Absolutely true account:

Sitting on her stool, eating lunch, she put her fingers together and closed her eyes.

With long, drawn out hums she started, "Hmmm....I am eating my sandwich.......Hmmmmm......I have nothing to do today......Hmmmm....I wish I was at school today.......Hmmmmm......I'm still humming.......Hmmm.......the end."

My husband and I, who are often both home for lunch, laughed with and at her for her meditation, but there was a definite twinge of guilt.  She is our third, and the first kid who hangs out at home with us at the age of four.  When her siblings were her age there was always another kid in the house to play with.  Not for her.  My hubby and I try.  We take turns playing games with her and doing puzzles and going through school work, but we are not children, and we do not provide what only kids can.  Endless silliness.

So, I started to schedule more playdates.  More outings. More reasons to be distracted from the fact that she misses her brother and sister.  It works to keep her from asking incessantly "What am I going to do now?"  So, until the phone call from her teacher today, I thought things had gotten better, and she thought I was a good mom.

"Hi, this is Miss Teacher, I am just calling because Littlest Sprout just isn't herself today.  She says her tummy hurts and she is looking like she might just need to cuddle up for a nap at home."

"Oh, sure," I compassionately respond with eyebrows of concern, "I can be right there."

As I head to put on my shoes and bring home my little sweetheart...the phone rings again.

"Um, hi, this is Miss Teacher again, I was just telling Littlest Sprout that you were coming to get her and she said that she wasn't going home."

Laughter first and then, "so she doesn't want to come home, huh?  I believe it.  Do you need her to come home?"  Picturing the temper-tantrum-drag-out.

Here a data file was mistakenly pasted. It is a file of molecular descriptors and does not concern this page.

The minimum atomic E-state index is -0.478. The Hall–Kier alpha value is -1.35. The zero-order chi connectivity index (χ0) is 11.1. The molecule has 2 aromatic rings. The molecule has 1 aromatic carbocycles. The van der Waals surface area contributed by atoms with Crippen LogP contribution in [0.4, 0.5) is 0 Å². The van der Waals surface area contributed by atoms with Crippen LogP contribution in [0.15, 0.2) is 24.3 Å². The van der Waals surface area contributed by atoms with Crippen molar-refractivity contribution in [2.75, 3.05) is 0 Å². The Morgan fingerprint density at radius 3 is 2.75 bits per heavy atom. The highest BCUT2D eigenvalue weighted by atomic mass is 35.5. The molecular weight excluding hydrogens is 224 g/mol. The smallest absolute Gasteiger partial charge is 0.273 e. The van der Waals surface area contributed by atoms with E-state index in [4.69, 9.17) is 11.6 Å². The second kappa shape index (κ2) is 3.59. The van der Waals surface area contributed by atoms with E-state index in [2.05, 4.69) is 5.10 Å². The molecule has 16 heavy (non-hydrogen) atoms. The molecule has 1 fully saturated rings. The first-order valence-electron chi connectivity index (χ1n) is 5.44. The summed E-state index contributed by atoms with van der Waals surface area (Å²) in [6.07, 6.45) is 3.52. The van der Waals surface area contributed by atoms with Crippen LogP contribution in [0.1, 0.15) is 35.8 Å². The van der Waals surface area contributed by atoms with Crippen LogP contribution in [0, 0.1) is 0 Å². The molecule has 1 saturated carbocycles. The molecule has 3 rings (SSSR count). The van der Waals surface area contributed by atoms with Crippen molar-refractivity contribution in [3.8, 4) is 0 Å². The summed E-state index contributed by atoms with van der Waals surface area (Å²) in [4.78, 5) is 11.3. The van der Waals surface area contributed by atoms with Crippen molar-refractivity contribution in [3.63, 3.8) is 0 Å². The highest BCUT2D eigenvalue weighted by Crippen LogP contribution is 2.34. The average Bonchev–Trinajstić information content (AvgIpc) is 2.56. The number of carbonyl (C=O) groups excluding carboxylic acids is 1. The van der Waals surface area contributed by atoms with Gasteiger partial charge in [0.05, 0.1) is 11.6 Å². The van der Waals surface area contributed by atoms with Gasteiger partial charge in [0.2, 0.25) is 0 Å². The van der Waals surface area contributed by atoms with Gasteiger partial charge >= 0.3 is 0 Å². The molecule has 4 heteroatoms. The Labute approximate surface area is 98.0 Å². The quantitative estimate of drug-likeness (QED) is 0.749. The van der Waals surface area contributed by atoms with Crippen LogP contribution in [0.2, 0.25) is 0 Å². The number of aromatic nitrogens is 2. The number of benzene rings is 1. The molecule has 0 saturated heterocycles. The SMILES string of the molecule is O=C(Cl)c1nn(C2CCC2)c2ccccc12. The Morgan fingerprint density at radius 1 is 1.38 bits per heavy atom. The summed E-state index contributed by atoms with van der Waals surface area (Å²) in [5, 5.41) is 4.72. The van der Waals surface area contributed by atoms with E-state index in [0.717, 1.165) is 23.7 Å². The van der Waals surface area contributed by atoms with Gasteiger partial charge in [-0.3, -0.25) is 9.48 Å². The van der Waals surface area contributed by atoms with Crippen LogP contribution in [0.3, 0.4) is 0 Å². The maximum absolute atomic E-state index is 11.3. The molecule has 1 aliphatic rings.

"No, she isn't running a fever or anything, but she says that she wants to stay with her friends."

I hang up laughing at the picture in my head of an ornery four-year-old with hands on her hips refusing to have to go hang out with her parents.  She already thinks we are not cool, and we have a really long time to be the last people she wants to hang with.

"She's happily spreading her wings," I comment to convince myself.  Hmmmmm.....I think I'll take up mommy meditation....hmmmmm

Wednesday, March 10, 2010

Bottled Laughter

Maybe it really is too gray to be creative...or funny.  It is the second day of a four-day rainstorm that everyone I ran into today knows is supposed to drive our moods.  It seemed like the people I encountered had taken a pledge:  we, the people, of rain-soaked  (still dirty-snow-covered) Minnesota, do solemnly swear that this weather sucks the life out of us and we are going to withhold laughter for a nicer day.

I am not sure why I want to laugh really, really hard today.  Maybe it is the crazed spring fever laugh that sounds more maniacal than genuine that feels the urge to come out. But a good laugh does wonders,  and I know that is what I need.   Lots of funny things happen in this house on a regular basis, but now, when I need it the most... nothing is really all that funny!

We had an average and uneventful day, mimicking the drab weather.  So, I better do something about this.  I wish I had a clown costume that I could put on.  Complete with wig,  red nose, face paint, an obnoxious pair of overalls and big shoes.  I would love to just walk through the mall.  No performance.  No attempts to scare small children, just go from store to store, peruse like nothing is happening, buy anything that looks interesting and walk with bags to the next store.   Then maybe I could buy an ice cream cone and sit on a bench with my legs crossed and slowly lick my frozen treat.

But since I don't have a clown costume, and my kids are going to be home from school in like twenty minutes, I need something else for a chuckle.  Oldest sprout has a hockey game of those that I am supposed to seriously think is like the most serious and important event of the week. (please note sarcasm...he is 9 and I wish the tone of his "games" felt way less serious than they often do).  I fear if I do something to give myself a good laugh, one (or several) of the parents will think that it is not that funny at all, and I could cause more seriousness as a result.